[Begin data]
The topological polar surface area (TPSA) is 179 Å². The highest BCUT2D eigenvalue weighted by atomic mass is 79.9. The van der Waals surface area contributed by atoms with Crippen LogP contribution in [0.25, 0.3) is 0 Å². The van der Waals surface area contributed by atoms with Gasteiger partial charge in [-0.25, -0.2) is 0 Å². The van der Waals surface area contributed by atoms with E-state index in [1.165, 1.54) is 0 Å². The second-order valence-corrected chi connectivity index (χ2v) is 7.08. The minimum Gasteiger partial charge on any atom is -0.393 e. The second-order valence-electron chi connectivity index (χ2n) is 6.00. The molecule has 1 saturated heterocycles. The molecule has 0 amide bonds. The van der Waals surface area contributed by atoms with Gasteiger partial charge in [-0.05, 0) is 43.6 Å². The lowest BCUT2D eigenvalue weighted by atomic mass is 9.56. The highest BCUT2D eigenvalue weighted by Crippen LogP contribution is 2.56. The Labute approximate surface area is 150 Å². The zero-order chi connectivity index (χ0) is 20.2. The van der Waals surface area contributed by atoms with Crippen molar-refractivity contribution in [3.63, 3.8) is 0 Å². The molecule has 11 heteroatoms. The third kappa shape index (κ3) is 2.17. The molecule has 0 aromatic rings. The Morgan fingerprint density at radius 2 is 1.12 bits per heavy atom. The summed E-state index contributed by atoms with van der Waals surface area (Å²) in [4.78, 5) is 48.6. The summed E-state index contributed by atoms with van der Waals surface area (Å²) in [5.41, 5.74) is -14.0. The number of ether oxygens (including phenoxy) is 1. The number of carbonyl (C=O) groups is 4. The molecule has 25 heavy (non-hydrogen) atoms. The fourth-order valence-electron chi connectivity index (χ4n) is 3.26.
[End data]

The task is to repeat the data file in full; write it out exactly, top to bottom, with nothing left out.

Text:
The topological polar surface area (TPSA) is 179 Å². The highest BCUT2D eigenvalue weighted by atomic mass is 79.9. The van der Waals surface area contributed by atoms with Crippen LogP contribution in [0.25, 0.3) is 0 Å². The van der Waals surface area contributed by atoms with Gasteiger partial charge in [-0.25, -0.2) is 0 Å². The van der Waals surface area contributed by atoms with E-state index in [1.165, 1.54) is 0 Å². The second-order valence-corrected chi connectivity index (χ2v) is 7.08. The minimum Gasteiger partial charge on any atom is -0.393 e. The second-order valence-electron chi connectivity index (χ2n) is 6.00. The molecule has 1 saturated heterocycles. The molecule has 0 amide bonds. The van der Waals surface area contributed by atoms with Gasteiger partial charge in [-0.05, 0) is 43.6 Å². The lowest BCUT2D eigenvalue weighted by atomic mass is 9.56. The highest BCUT2D eigenvalue weighted by Crippen LogP contribution is 2.56. The Labute approximate surface area is 150 Å². The zero-order chi connectivity index (χ0) is 20.2. The van der Waals surface area contributed by atoms with Crippen molar-refractivity contribution in [3.63, 3.8) is 0 Å². The molecule has 11 heteroatoms. The third kappa shape index (κ3) is 2.17. The molecule has 0 aromatic rings. The Morgan fingerprint density at radius 2 is 1.12 bits per heavy atom. The summed E-state index contributed by atoms with van der Waals surface area (Å²) in [4.78, 5) is 48.6. The summed E-state index contributed by atoms with van der Waals surface area (Å²) in [5.41, 5.74) is -14.0. The number of ether oxygens (including phenoxy) is 1. The number of carbonyl (C=O) groups is 4. The molecule has 25 heavy (non-hydrogen) atoms. The fourth-order valence-electron chi connectivity index (χ4n) is 3.26.